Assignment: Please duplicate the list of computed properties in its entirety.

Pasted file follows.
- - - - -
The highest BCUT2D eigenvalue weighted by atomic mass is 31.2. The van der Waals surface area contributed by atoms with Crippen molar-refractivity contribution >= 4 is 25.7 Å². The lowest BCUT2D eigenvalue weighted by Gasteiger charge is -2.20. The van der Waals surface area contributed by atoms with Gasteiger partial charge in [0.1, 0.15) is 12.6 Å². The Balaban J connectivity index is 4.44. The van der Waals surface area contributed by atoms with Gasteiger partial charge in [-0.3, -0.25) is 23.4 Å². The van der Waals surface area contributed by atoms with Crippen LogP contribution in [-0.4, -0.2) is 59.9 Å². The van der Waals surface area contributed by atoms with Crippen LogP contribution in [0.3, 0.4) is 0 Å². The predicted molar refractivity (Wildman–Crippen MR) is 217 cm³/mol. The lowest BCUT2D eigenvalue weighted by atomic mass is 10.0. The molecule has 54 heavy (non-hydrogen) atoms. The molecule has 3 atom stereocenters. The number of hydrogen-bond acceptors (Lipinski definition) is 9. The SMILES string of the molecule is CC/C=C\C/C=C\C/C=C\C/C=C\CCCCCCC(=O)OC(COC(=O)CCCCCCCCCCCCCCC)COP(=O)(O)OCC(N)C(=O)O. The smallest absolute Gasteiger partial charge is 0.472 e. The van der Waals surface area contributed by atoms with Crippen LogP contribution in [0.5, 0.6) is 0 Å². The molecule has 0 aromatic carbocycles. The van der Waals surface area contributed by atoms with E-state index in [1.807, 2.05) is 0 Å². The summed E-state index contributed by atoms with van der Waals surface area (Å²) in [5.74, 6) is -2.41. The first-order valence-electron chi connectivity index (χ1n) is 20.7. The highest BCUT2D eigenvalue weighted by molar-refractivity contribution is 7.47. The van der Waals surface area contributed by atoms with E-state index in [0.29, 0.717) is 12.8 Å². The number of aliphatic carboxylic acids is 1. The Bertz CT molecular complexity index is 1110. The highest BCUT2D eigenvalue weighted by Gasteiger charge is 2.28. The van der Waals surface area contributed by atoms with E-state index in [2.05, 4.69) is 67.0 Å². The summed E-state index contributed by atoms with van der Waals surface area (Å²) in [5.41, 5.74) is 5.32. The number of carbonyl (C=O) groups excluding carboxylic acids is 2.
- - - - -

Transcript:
The highest BCUT2D eigenvalue weighted by atomic mass is 31.2. The van der Waals surface area contributed by atoms with Crippen molar-refractivity contribution >= 4 is 25.7 Å². The lowest BCUT2D eigenvalue weighted by Gasteiger charge is -2.20. The van der Waals surface area contributed by atoms with Gasteiger partial charge in [0.1, 0.15) is 12.6 Å². The Balaban J connectivity index is 4.44. The van der Waals surface area contributed by atoms with Gasteiger partial charge in [-0.3, -0.25) is 23.4 Å². The van der Waals surface area contributed by atoms with Crippen LogP contribution in [-0.4, -0.2) is 59.9 Å². The van der Waals surface area contributed by atoms with Crippen LogP contribution in [0.3, 0.4) is 0 Å². The predicted molar refractivity (Wildman–Crippen MR) is 217 cm³/mol. The lowest BCUT2D eigenvalue weighted by atomic mass is 10.0. The molecule has 54 heavy (non-hydrogen) atoms. The molecule has 3 atom stereocenters. The number of hydrogen-bond acceptors (Lipinski definition) is 9. The SMILES string of the molecule is CC/C=C\C/C=C\C/C=C\C/C=C\CCCCCCC(=O)OC(COC(=O)CCCCCCCCCCCCCCC)COP(=O)(O)OCC(N)C(=O)O. The smallest absolute Gasteiger partial charge is 0.472 e. The van der Waals surface area contributed by atoms with Crippen LogP contribution in [0.5, 0.6) is 0 Å². The molecule has 0 aromatic carbocycles. The van der Waals surface area contributed by atoms with E-state index in [1.807, 2.05) is 0 Å². The summed E-state index contributed by atoms with van der Waals surface area (Å²) in [5.74, 6) is -2.41. The first-order valence-electron chi connectivity index (χ1n) is 20.7. The highest BCUT2D eigenvalue weighted by molar-refractivity contribution is 7.47. The van der Waals surface area contributed by atoms with E-state index in [0.29, 0.717) is 12.8 Å². The number of aliphatic carboxylic acids is 1. The Bertz CT molecular complexity index is 1110. The highest BCUT2D eigenvalue weighted by Gasteiger charge is 2.28. The van der Waals surface area contributed by atoms with E-state index in [2.05, 4.69) is 67.0 Å². The summed E-state index contributed by atoms with van der Waals surface area (Å²) in [5.41, 5.74) is 5.32. The number of carbonyl (C=O) groups excluding carboxylic acids is 2.